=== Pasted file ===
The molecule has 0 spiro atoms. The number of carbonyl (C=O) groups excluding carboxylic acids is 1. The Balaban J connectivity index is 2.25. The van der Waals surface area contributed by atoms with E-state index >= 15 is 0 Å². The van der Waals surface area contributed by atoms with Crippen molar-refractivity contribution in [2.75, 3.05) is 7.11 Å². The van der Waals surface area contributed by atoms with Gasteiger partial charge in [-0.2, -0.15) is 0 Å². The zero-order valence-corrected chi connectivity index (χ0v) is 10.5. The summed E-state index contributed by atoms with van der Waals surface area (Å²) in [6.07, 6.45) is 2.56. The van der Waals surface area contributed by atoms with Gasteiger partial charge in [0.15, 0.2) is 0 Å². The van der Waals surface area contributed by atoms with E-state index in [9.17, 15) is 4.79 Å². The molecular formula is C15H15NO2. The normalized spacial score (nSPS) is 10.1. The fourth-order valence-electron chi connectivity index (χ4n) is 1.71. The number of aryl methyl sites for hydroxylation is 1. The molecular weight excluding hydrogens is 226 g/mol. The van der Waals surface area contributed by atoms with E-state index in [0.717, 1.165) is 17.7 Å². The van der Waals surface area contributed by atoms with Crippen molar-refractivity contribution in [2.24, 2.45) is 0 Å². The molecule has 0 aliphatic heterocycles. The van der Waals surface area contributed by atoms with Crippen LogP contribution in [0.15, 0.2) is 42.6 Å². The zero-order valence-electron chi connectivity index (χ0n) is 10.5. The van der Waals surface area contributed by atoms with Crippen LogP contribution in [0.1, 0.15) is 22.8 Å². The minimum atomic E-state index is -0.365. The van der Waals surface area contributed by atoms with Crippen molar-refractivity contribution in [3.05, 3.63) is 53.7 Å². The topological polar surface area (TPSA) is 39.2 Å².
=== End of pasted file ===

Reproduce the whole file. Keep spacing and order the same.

The molecule has 0 spiro atoms. The number of carbonyl (C=O) groups excluding carboxylic acids is 1. The Balaban J connectivity index is 2.25. The van der Waals surface area contributed by atoms with E-state index >= 15 is 0 Å². The van der Waals surface area contributed by atoms with Crippen molar-refractivity contribution in [2.75, 3.05) is 7.11 Å². The van der Waals surface area contributed by atoms with Gasteiger partial charge in [-0.2, -0.15) is 0 Å². The zero-order valence-corrected chi connectivity index (χ0v) is 10.5. The summed E-state index contributed by atoms with van der Waals surface area (Å²) in [6.07, 6.45) is 2.56. The van der Waals surface area contributed by atoms with Gasteiger partial charge in [0.15, 0.2) is 0 Å². The van der Waals surface area contributed by atoms with E-state index in [9.17, 15) is 4.79 Å². The molecular formula is C15H15NO2. The normalized spacial score (nSPS) is 10.1. The fourth-order valence-electron chi connectivity index (χ4n) is 1.71. The number of aryl methyl sites for hydroxylation is 1. The molecular weight excluding hydrogens is 226 g/mol. The van der Waals surface area contributed by atoms with E-state index in [0.717, 1.165) is 17.7 Å². The van der Waals surface area contributed by atoms with Crippen molar-refractivity contribution in [2.24, 2.45) is 0 Å². The molecule has 0 aliphatic heterocycles. The van der Waals surface area contributed by atoms with Crippen LogP contribution in [0.15, 0.2) is 42.6 Å². The zero-order valence-electron chi connectivity index (χ0n) is 10.5. The van der Waals surface area contributed by atoms with Crippen LogP contribution in [0.1, 0.15) is 22.8 Å². The minimum atomic E-state index is -0.365. The van der Waals surface area contributed by atoms with Crippen molar-refractivity contribution in [3.05, 3.63) is 53.7 Å². The topological polar surface area (TPSA) is 39.2 Å².